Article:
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Matthew Henry

Matthew Henry's Complete Commentary - Ezekiel 42:15-20

We have attended the measuring of this mystical temple and are now to see how far the holy ground on which we tread extends; and that also is here measured, and found to take in a great compass. Observe, 1. What the dimensions of it were. It extended each way 500 reeds (Ezek. 42:16-19), each reed above three yards and a half, so that it reached every way about an English measured mile, which, the ground lying square, was above four miles round. Thus large were the suburbs (as I may call them)... read more

John Gill

John Gills Exposition of the Bible Commentary - Ezekiel 42:20

He measured it by the four sides ,.... Which were equilateral, parallel to each other, each measuring five hundred reeds; which in all made up two thousand reeds, or seven thousand yards: this shows that no material building can be designed; never was an edifice of such dimensions; this seems rather to describe a city than a temple; and denotes the largeness of the Gospel church state in the latter day, when the Jews will be converted, and the fulness of the Gentiles brought in: it had a... read more

Adam Clarke

Adam Clarke's Commentary on the Bible - Ezekiel 42:20

It had a wall round about - to make a separation between the sanctuary and the profane place - The holy place was that which was consecrated to the Lord; into which no heathen, nor stranger, nor any in a state of impurity, might enter. The profane place was that in which men, women, Gentiles, pure or impure might be admitted. Josephus says War, lib. vi., c. 14, that in his time there was a wall built before the entrance three cubits high, on which there were posts fixed at certain distances,... read more

Spence, H. D. M., etc.

The Pulpit Commentary - Ezekiel 42:15-20

The temple precincts . The seer's guide, having completed his measurement of the house with its courts, proceeds to measure its encompassing wall, for this purpose conducting the prophet out by the east gate, and measuring, first the east, next the north, thirdly the south, and lastly the west wall, each five hundred reeds in length, or three thousand cubits, so that the entire area of the quadrangle amounted to 3000 x 3000 = 9,000,000 square cubits, equivalent to 2,250,000 square yards. read more

Spence, H. D. M., etc.

The Pulpit Commentary - Ezekiel 42:15-20

The size and strength of the kingdom. "The particularity with which these measurements are given shows the importance attached by the prophet to the external dimensions … The compass assigned to the sacred buildings exceeded the limits of all ancient Jerusalem … Here is another of those traits intended to render manifest the ideal character of the whole description" (Fairbairn). The fulfillment is found in the glorious magnitude of the Church of Christ, of which the temple was designed to... read more

Spence, H. D. M., etc.

The Pulpit Commentary - Ezekiel 42:20

To make a separation between the sanctuary and the profane. In these words the prophet indicates the purpose designed to be served by this particular wall; and although it may be said the outer court divided between the "sanctuary," or that which was holy , and the "profane," or that which was common, yet a more decided separation would assuredly be made by extending in the way described the precincts of the house. The objections usually offered to the view which regards the present... read more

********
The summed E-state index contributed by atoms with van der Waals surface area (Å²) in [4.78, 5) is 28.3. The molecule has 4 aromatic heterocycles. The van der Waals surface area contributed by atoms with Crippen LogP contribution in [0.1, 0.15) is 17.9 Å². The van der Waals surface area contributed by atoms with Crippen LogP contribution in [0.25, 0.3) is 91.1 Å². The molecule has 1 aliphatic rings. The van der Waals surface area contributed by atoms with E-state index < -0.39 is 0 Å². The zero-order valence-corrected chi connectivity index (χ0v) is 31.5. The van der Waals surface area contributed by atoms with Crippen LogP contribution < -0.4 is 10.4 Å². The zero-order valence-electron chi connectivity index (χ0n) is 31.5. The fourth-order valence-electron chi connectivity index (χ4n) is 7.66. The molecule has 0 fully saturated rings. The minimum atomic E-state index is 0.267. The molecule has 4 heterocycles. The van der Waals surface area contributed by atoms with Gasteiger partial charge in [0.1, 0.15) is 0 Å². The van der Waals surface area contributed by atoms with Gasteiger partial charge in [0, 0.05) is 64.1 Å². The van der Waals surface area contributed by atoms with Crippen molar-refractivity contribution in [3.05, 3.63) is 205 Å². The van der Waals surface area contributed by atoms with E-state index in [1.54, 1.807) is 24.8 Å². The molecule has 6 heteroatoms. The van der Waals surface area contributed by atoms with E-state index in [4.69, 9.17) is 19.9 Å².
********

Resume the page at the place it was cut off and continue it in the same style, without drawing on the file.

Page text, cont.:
Spence, H. D. M., etc.

The Pulpit Commentary - Ezekiel 42:20

Separation between the holy and the common. The walls described by the prophet served another purpose than the most obvious one of enclosing a space and supporting a roof. They had a symbolical meaning. They were walls of separation. The several portions of the temple were invested with varying degrees of holiness, and in this arrangement there was no doubt a Divine significance and intention. There were parts reserved for Israelites, parts reserved for the priests, and one part into which... read more

Albert Barnes

Albert Barnes' Notes on the Whole Bible - Ezekiel 42:20

The “sanctuary” proper is probably here the most holy place as distinguished from the rest of the temple Ezekiel 41:23; Ezekiel 45:3; but the term was capable of extension first to the whole temple, then to all the ground that was separated to “holy” as distinguished from “profane,” i. e., common uses.In the vision the courts rose on successive platforms, the outer court being raised seven steps above the precincts, the inner court eight steps above the outer, and the temple itself ten steps... read more

Joseph Benson

Joseph Benson's Commentary of the Old and New Testaments - Ezekiel 42:20

Ezekiel 42:20 . It had a wall round about To defend it from being invaded or profaned. Such a square wall as is here described, seems only capable of a mystical sense and interpretation. To make a separation between the sanctuary and the profane place Between that compass of ground which was included in the precincts of the temple, and was considered as consecrated to the Lord, and where it was not permitted either the heathen, strangers, or impure persons, to present themselves; and that... read more

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